What is cancer?
In simple terms, cancer is a group of more than 100 diseases that develop across time and involve the uncontrolled division of the body’s cells. Cancers arise when critical genes are mutated, causing unregulated proliferation of cells. These rapidly dividing cells pile up on top of each other to forming a lesion or a lump in some part of the body. This mass of abnormal cells is tumour. When it grows in confined area we call is a benign tumour and when it develops capability of invading surrounding tissues it becomes a malignant tumour. Cellular condition where tumour cells invade neighboring tissues and spread via body fluids to other parts of the body is called cancer.
How normal cells become cancerous and how malignant cells spread to other parts of the body?
A tumour develops as a result of mutations (damage to DNA), and the number of mutations involved in different types of tumours can vary. We do not know the exact number of mutations required for a normal cell to become a fully malignant cell. The tumour begins to develop when a cell experiences a mutation that makes the cell more likely to divide than it normally would. The altered cell and its descendants grow and divide too often, a condition called hyperplasia. At some point, one of these cells experiences another mutation that further increases its tendency to divide. This cell’s descendants divide excessively and look abnormal, a condition called dysplasia. As time passes, one of the cells experiences yet another mutation. This cell and its descendants are very abnormal in both growth and appearance. If the tumuor that has formed from these cells is still contained within its tissue of origin, it is called in situ cancer. In situ cancer may remain contained indefinitely. If some cells experience additional mutations that allow the tumour to invade neighboring tissues and shed cells into the blood or lymph, the tumour is said to be malignant. The escaped cells may establish new tumors (metastases) at other locations in the body.
How cancers grow?
Cancer develops and progresses through avoiding apoptosis (programmed cell death), which is a naturally-occurring method by which the body rids itself of damaged or unwanted cells and maintains healthy tissue function. Normal cells generally trigger apoptosis in response to a variety of factors: cell stress, DNA damage, developmental cues and other signals initiated in the body. Cancer cells, however, are able to avoid apoptosis, thereby allowing them to survive, develop and spread.
How cancer cells are different from normal cells?
Cancer cells are different to normal cells in several ways. They don’t die and unlike normal cells, cancer cells do not stop reproducing after they have doubled 50 or 60 times.
Further, cancer cells override the normal signaling system. This may be because the genes that tell the cell to reproduce keep on and on sending signals. Or because the genes that normally tell the cell to stop reproducing have been damaged or lost. So the cancer cell keeps on doubling, regardless of the damage the extra cells cause to the part of the body where the cancer is growing. Cancer cells can lose the molecules on their surface that keep normal cells in the right place. So they can become detached from their neighbors.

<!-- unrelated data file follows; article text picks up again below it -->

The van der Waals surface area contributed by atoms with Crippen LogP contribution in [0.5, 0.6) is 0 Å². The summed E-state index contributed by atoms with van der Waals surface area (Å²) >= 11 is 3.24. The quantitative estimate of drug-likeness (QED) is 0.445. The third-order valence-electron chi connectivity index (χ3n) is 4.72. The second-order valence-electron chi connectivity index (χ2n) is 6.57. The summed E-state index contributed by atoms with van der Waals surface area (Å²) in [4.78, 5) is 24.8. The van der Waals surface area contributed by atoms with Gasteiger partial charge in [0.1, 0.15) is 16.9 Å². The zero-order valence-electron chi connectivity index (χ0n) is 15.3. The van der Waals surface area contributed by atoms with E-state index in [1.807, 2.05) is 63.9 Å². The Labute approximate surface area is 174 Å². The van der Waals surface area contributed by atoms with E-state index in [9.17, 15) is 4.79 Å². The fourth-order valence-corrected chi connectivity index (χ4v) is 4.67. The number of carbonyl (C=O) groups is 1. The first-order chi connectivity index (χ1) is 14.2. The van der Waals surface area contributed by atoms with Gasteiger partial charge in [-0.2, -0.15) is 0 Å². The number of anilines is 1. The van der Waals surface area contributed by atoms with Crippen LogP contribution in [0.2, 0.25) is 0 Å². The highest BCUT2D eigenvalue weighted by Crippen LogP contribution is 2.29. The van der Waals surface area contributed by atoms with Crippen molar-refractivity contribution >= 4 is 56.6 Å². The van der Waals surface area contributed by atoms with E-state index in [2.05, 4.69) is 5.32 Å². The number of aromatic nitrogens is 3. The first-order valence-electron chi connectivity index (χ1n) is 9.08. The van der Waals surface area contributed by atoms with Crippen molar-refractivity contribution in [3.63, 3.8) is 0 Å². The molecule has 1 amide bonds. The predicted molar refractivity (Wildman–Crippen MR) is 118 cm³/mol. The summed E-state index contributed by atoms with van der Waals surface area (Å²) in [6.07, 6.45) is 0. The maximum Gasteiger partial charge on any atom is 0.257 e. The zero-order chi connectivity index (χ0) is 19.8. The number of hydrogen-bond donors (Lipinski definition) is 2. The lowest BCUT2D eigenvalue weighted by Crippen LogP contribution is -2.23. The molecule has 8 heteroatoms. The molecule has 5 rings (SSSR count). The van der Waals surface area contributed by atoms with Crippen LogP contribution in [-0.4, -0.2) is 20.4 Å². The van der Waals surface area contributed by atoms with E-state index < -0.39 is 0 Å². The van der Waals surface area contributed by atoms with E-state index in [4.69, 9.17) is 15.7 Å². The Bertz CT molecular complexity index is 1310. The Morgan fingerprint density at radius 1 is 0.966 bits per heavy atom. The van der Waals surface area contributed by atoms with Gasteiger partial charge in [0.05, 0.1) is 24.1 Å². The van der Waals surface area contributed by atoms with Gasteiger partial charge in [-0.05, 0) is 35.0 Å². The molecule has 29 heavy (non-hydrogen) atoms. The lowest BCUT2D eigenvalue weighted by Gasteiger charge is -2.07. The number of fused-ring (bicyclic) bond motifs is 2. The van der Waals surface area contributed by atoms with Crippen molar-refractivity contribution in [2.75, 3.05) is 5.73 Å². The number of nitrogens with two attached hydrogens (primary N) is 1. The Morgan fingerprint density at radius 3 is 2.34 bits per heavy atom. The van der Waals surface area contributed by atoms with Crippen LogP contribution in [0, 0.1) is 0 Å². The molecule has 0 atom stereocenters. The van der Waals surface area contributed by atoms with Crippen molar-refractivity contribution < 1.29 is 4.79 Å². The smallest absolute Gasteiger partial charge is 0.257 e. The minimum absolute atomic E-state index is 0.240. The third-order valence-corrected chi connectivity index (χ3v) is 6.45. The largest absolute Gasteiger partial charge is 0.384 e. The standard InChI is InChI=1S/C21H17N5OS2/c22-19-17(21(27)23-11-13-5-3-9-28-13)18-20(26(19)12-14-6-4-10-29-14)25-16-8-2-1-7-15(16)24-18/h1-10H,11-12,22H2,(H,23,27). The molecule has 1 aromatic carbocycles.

What are the treatment options available for cancer treatment?
The most common types of cancer treatment include surgery, chemotherapy, radiation therapy, immunotherapy and stem cell transplant.
How cancer fights back or become resistant to chemotherapy?
Typically, a first course of chemotherapy may prove highly beneficial, nearly annihilating a tumour. But a few resistant cancer cells often survive and proliferate. Too often, despite more aggressive second and third courses of chemotherapy, the remaining drug-defiant cells thrive, displaying increasing resistance to drug therapy and eventually displaying virtual invulnerability to chemotherapy.
Why cancer cells are so difficult to kill?
There could be several reasons why cancer cells refuse to die. First, a group of proteins known as drug metabolizing enzymes are responsible for metabolizing a vast array of xenobiotics, including drugs, as well as endogenous compounds. In normal cells, the levels of these enzymes are maintained at a low level. However, in cancer cells the levels of these enzymes are elevated and thus these cells become capable of effectively metabolizing anticancer drugs. Some tumors have the ability to constantly change. For example, in case of nutrient starvation they change their biology to be able to grown in low oxygen, low pH and low nutrient environment. Cancer cells also enhance the expression of those genes which play important roles in survival, proliferation, division and differentiation. Moreover, it is very difficult to
Is there hope for cancer patients in future?
The recent finding has undoubtedly advanced our understanding of cancer and patient survival has significantly increased in the past decade. In the next decade, our research focus should be to identify targets that are essential for the survival of cancer cells and develop targeted cancer therapies (drugs that interfere with specific molecules involved in cancer cell growth and survival).
Associate Professor & HOD
Department of Biotechnology
School of Engineering and Technology
1. Drug metabolism and anti-cancer drug resistance.
2. Modulation of MAP Kinase signaling and Apoptosis by anti-cancer drugs.
3. Protein phosphorylation by PKCs and EGFR.
4. Cancer stem cell culture and resistance to therapy.